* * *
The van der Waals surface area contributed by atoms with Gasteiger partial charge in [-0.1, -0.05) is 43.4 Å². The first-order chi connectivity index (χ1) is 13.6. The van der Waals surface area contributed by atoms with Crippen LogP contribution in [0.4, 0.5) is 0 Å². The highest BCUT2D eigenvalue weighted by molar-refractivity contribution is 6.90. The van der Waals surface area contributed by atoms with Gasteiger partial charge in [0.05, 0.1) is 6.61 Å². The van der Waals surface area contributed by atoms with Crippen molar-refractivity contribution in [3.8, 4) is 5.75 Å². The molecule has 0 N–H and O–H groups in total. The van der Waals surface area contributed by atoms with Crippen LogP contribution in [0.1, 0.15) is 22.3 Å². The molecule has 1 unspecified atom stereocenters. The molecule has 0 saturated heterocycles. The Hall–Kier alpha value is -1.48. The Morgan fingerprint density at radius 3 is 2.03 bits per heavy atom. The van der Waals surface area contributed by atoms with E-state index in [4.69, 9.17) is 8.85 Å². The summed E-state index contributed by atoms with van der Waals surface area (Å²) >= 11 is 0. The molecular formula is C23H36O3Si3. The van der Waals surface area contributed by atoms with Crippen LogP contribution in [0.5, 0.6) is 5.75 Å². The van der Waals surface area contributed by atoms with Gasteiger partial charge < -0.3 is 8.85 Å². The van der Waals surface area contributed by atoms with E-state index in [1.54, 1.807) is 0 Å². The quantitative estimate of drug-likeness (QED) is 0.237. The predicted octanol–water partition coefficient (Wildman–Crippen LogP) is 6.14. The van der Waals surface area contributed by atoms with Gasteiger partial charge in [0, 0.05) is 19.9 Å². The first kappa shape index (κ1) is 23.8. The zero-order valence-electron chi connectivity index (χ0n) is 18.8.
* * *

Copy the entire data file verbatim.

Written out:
The van der Waals surface area contributed by atoms with Gasteiger partial charge in [-0.1, -0.05) is 43.4 Å². The first-order chi connectivity index (χ1) is 13.6. The van der Waals surface area contributed by atoms with Crippen LogP contribution in [0.4, 0.5) is 0 Å². The highest BCUT2D eigenvalue weighted by molar-refractivity contribution is 6.90. The van der Waals surface area contributed by atoms with Gasteiger partial charge in [0.05, 0.1) is 6.61 Å². The van der Waals surface area contributed by atoms with Crippen molar-refractivity contribution in [3.8, 4) is 5.75 Å². The molecule has 0 N–H and O–H groups in total. The van der Waals surface area contributed by atoms with Crippen LogP contribution in [0.1, 0.15) is 22.3 Å². The molecule has 1 unspecified atom stereocenters. The molecule has 0 saturated heterocycles. The Hall–Kier alpha value is -1.48. The Morgan fingerprint density at radius 3 is 2.03 bits per heavy atom. The van der Waals surface area contributed by atoms with E-state index in [4.69, 9.17) is 8.85 Å². The summed E-state index contributed by atoms with van der Waals surface area (Å²) >= 11 is 0. The molecular formula is C23H36O3Si3. The van der Waals surface area contributed by atoms with Crippen LogP contribution in [0.5, 0.6) is 5.75 Å². The van der Waals surface area contributed by atoms with Gasteiger partial charge < -0.3 is 8.85 Å². The van der Waals surface area contributed by atoms with E-state index in [1.54, 1.807) is 0 Å². The quantitative estimate of drug-likeness (QED) is 0.237. The predicted octanol–water partition coefficient (Wildman–Crippen LogP) is 6.14. The van der Waals surface area contributed by atoms with Gasteiger partial charge in [0, 0.05) is 19.9 Å². The first kappa shape index (κ1) is 23.8. The zero-order valence-electron chi connectivity index (χ0n) is 18.8.